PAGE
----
Enhanced Warfighters: Risk, Ethics, and Policy

Soldiers

California Polytechnic State University and Case Western Reserve University have recently released a report prepared for the Greenwall Foundation entitled, Enhanced Warfighters: Risk, Ethics, and Policy. The report investigates investments made by the United States military “that would enhance the ability of warfighters to complete their missions safely and effectively. Driven by neuroscience, biotechnology, nanotechnology, robotics, and other emerging technologies, this research includes combating sleep deprivation, improving cognitive performance, increasing strength, reducing muscle fatigue, and other enhancements to the human body and mind.”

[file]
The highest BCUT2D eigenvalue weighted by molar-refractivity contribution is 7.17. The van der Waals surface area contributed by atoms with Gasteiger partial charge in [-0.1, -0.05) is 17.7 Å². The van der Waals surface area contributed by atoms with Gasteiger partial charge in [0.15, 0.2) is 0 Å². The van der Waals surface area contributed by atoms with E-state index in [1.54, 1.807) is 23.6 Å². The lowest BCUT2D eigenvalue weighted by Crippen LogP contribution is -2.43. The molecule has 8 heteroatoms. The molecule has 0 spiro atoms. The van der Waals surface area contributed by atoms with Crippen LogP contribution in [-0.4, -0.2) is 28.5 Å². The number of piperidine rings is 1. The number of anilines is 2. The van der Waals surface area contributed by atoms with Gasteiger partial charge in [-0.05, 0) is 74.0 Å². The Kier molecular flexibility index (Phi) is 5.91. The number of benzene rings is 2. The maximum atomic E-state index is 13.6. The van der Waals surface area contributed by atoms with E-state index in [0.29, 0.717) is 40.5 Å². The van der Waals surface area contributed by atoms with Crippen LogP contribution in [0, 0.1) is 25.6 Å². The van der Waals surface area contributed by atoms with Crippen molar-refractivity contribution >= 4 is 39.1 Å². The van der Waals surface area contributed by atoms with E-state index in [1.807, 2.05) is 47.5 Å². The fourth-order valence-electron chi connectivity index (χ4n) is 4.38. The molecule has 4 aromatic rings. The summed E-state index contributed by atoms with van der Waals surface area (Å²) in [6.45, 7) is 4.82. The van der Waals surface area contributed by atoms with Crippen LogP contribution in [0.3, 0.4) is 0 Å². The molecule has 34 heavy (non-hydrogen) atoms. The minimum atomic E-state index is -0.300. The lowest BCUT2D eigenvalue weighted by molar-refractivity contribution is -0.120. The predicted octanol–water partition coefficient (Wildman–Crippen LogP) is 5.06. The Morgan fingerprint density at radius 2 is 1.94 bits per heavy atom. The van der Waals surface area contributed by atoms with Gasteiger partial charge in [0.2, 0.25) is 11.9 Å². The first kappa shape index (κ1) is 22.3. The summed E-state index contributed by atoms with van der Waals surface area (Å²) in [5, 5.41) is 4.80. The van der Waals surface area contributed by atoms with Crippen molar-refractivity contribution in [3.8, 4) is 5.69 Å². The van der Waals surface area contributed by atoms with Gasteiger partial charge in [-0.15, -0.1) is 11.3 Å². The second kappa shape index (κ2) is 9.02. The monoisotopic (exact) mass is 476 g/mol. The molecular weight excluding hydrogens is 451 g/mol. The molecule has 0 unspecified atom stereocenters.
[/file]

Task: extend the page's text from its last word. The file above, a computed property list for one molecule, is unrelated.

The authors of the report consider the operational, ethical, and legal implications of enhancing warfighters and seek to initiate a discussion on these issues “before novel technologies fully arrive on the scene and in the theater of war.” As such, various aspects of these new technologies for warfighters are examined, including:

  • The definition of human enhancement
  • Controversies
  • Laws and policies
  • Bioethics
  • Risks and benefits
  • Military necessity for enhancement
  • Autonomy of soldiers
  • Broader impacts

The report acknowledges that in “changing human biology with enhancements, we also may be changing the assumptions behind existing laws of war and even human ethics.” As a result, the authors maintain that these controversial topics “need to be actively engaged, ideally in advance of or in parallel with rapidly emerging science and technologies.”

Article formerly posted at https://www.hsdl.org/blog/newpost/view/s_4698